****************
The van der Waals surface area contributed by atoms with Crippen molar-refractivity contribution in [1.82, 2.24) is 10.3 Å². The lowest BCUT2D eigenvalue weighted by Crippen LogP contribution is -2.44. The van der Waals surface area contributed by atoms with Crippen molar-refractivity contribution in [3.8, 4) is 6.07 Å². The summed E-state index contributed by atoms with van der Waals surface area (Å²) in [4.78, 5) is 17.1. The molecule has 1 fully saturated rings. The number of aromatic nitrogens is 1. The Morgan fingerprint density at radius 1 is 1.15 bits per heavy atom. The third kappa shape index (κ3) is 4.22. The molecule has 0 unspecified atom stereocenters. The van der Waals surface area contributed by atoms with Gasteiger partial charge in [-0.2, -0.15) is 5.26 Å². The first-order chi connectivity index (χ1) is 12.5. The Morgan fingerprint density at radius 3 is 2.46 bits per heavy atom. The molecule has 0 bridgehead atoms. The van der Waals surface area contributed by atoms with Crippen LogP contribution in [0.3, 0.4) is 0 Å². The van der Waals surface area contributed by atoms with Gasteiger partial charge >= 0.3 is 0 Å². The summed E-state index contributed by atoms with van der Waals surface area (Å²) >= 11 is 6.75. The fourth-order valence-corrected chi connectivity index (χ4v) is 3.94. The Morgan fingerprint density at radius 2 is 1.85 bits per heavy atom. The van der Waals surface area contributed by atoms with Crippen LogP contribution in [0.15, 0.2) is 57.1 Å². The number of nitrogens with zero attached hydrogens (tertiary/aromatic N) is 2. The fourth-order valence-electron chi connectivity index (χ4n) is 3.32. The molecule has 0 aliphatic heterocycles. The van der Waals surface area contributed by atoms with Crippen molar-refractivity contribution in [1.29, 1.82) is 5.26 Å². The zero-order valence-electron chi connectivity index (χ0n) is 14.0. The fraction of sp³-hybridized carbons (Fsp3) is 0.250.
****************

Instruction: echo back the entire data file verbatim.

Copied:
The van der Waals surface area contributed by atoms with Crippen molar-refractivity contribution in [1.82, 2.24) is 10.3 Å². The lowest BCUT2D eigenvalue weighted by Crippen LogP contribution is -2.44. The van der Waals surface area contributed by atoms with Crippen molar-refractivity contribution in [3.8, 4) is 6.07 Å². The summed E-state index contributed by atoms with van der Waals surface area (Å²) in [4.78, 5) is 17.1. The molecule has 1 fully saturated rings. The number of aromatic nitrogens is 1. The Morgan fingerprint density at radius 1 is 1.15 bits per heavy atom. The third kappa shape index (κ3) is 4.22. The molecule has 0 unspecified atom stereocenters. The van der Waals surface area contributed by atoms with Gasteiger partial charge in [-0.2, -0.15) is 5.26 Å². The first-order chi connectivity index (χ1) is 12.5. The Morgan fingerprint density at radius 3 is 2.46 bits per heavy atom. The molecule has 0 bridgehead atoms. The van der Waals surface area contributed by atoms with Crippen LogP contribution in [0.3, 0.4) is 0 Å². The van der Waals surface area contributed by atoms with Gasteiger partial charge >= 0.3 is 0 Å². The summed E-state index contributed by atoms with van der Waals surface area (Å²) >= 11 is 6.75. The fourth-order valence-corrected chi connectivity index (χ4v) is 3.94. The Morgan fingerprint density at radius 2 is 1.85 bits per heavy atom. The van der Waals surface area contributed by atoms with Crippen LogP contribution in [0.15, 0.2) is 57.1 Å². The number of nitrogens with zero attached hydrogens (tertiary/aromatic N) is 2. The fourth-order valence-electron chi connectivity index (χ4n) is 3.32. The molecule has 0 aliphatic heterocycles. The van der Waals surface area contributed by atoms with Crippen molar-refractivity contribution in [1.29, 1.82) is 5.26 Å². The zero-order valence-electron chi connectivity index (χ0n) is 14.0. The fraction of sp³-hybridized carbons (Fsp3) is 0.250.